Christ the Lord Is Risen Again!

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Christ the Lord Is Risen Again!
Native name Christus Ist Erstanden
Genre Hymn
Written 1531
Text Michael Weisse, translated by Catherine Winkworth
Based on Psalm 145
Meter 7.7.7.7.4
Melody "Victimae pashali laudes", "Christ Ist Erstanden", "Wurtemburg" by Johann Rosenmüller

"Christ the Lord Is Risen Again!" (German: "Christus ist erstanden") is a German Christian hymn written by Michael Weisse in 1531 based on an earlier Bohemian hymn of the same name. It was translated into English in 1858 by Catherine Winkworth.[1]

History[edit]

Weisse based "Christus ist erstanden" upon an earlier hymn of the same name which was studied by Martin Luther. The hymn was based on a Latin sequence from 1100 called "Victimae paschali laudes" and was initially a Bohemian language hymn of the Church of Bohemia.[2] The hymn was first published in print in 1531 by Weisse in his German language Ein Neugesängbuchlein hymnal in the Kingdom of Bohemia after translating it from Bohemian.[1] In 1858, Winkworth translated "Christus ist erstanden" into English, initially giving it the English title of "Song of Triumph".[1] She first published "Christ the Lord Is Risen Again" into her Lyra Germanica, attributing the hymn to the "Bohemian Brethren".[3] Winkworth's approach in translating the hymn was to try and recreate the verses rather than making a direct translation of them due to German fusional language meaning that some words in the original had to be removed in translation as they did not fit into the English translation.[4] The hymn is often used as a hymn for Easter Sunday which commemorates the Resurrection of Jesus.[5]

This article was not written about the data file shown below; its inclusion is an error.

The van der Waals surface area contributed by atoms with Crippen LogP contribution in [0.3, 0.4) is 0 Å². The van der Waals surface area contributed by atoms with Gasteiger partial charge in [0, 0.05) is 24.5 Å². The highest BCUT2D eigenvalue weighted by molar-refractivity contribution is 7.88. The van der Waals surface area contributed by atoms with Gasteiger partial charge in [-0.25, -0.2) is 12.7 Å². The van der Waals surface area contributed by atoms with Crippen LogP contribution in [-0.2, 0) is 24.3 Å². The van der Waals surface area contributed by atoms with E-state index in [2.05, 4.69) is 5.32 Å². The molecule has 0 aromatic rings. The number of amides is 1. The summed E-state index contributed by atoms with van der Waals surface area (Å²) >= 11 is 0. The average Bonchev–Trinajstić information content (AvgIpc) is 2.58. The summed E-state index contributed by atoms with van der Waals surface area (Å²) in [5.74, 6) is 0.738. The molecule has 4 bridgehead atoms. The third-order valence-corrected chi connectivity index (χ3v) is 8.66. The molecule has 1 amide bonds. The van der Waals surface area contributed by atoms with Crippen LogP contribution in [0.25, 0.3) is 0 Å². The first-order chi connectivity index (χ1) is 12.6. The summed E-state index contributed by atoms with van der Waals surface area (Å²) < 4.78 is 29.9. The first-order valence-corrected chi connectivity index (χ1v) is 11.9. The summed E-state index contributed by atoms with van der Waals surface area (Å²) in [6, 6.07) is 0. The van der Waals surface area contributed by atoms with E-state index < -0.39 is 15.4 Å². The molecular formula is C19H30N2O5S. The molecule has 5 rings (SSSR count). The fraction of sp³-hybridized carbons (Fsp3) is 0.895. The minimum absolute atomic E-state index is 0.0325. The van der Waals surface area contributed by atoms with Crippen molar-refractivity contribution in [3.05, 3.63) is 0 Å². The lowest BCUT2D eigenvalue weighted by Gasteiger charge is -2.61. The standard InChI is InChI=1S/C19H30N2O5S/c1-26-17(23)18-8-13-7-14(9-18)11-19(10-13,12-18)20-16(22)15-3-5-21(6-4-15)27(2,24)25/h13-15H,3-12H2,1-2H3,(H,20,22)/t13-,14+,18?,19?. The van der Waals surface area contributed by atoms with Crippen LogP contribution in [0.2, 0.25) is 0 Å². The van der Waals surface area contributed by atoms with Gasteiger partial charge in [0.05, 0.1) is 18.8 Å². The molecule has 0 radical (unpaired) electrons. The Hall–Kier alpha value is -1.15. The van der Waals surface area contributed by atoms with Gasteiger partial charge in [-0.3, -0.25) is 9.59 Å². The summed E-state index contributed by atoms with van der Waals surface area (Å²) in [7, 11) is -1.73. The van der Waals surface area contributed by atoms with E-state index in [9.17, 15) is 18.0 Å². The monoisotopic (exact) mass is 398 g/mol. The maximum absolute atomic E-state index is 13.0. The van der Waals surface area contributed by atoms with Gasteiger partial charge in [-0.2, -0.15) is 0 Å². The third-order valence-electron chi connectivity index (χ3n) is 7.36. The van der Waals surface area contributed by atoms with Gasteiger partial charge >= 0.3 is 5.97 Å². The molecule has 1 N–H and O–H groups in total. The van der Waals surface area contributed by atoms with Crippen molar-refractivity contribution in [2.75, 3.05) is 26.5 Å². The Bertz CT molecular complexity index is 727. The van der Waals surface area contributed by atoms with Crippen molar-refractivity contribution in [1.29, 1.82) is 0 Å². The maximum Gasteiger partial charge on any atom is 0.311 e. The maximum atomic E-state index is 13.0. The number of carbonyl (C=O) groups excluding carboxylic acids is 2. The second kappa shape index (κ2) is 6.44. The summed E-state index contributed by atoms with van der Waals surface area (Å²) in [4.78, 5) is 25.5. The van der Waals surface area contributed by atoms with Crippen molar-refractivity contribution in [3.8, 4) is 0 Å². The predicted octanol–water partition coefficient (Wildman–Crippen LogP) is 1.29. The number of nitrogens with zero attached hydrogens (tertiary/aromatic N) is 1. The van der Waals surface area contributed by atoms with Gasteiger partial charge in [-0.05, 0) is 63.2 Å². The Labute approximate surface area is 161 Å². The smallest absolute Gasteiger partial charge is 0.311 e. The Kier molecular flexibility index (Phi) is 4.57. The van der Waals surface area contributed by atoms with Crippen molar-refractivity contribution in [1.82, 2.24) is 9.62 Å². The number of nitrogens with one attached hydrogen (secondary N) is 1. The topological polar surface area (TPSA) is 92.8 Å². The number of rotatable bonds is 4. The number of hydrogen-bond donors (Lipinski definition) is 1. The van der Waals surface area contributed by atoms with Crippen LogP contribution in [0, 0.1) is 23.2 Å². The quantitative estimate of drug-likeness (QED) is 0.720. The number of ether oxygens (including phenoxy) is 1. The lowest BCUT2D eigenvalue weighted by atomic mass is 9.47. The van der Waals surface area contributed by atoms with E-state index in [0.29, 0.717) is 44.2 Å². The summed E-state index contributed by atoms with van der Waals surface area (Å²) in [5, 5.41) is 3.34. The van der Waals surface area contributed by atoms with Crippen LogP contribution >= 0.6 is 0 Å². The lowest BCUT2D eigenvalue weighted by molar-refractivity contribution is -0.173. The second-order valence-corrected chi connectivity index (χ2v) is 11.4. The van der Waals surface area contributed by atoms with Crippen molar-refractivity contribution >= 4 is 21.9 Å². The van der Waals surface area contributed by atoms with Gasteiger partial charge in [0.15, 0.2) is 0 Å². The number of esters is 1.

Music[edit]

The hymn was initially performed to the melody of the original Latin "Victimae pashali laudes".[6] However, since then, the hymn has been performed in other musical compositions including "Llanfair" and "Wirtemburg".[7] In 1971, John Rutter also composed his own musical setting for "Christ the Lord Is Risen Again!"[8]

See also[edit]

References[edit]

  1. ^ a b c "Christ the Lord is risen again!". Hymnary.org. Retrieved 2015-03-19. 
  2. ^ A historical companion to Hymns Ancient and Modern. CUP archive. p. 174. 
  3. ^ "Lyra Germanica: Second Series: The Christian Life". Christian Classics Ethereal Library. 2005-06-01. Retrieved 2015-03-19. 
  4. ^ Williamson, John (2005). Words and Music. Liverpool University Press. pp. 110–111. ISBN 0853236194. 
  5. ^ Schweitzer, Vivien (2008-03-14). "Hosannas, Hallelujahs and Other Sounds of Easter". New York Times. Retrieved 2015-03-19. 
  6. ^ "CHRIST IST ERSTANDEN (55457)". Hymnary.org. Retrieved 2015-03-19. 
  7. ^ "Tunes - Christ the Lord Is Risen Again". Hymnary.org. Retrieved 2015-03-19. 
  8. ^ "Christ the Lord is Risen Again by John Rutter". Waterstones. 1971-05-13. Retrieved 2015-03-19.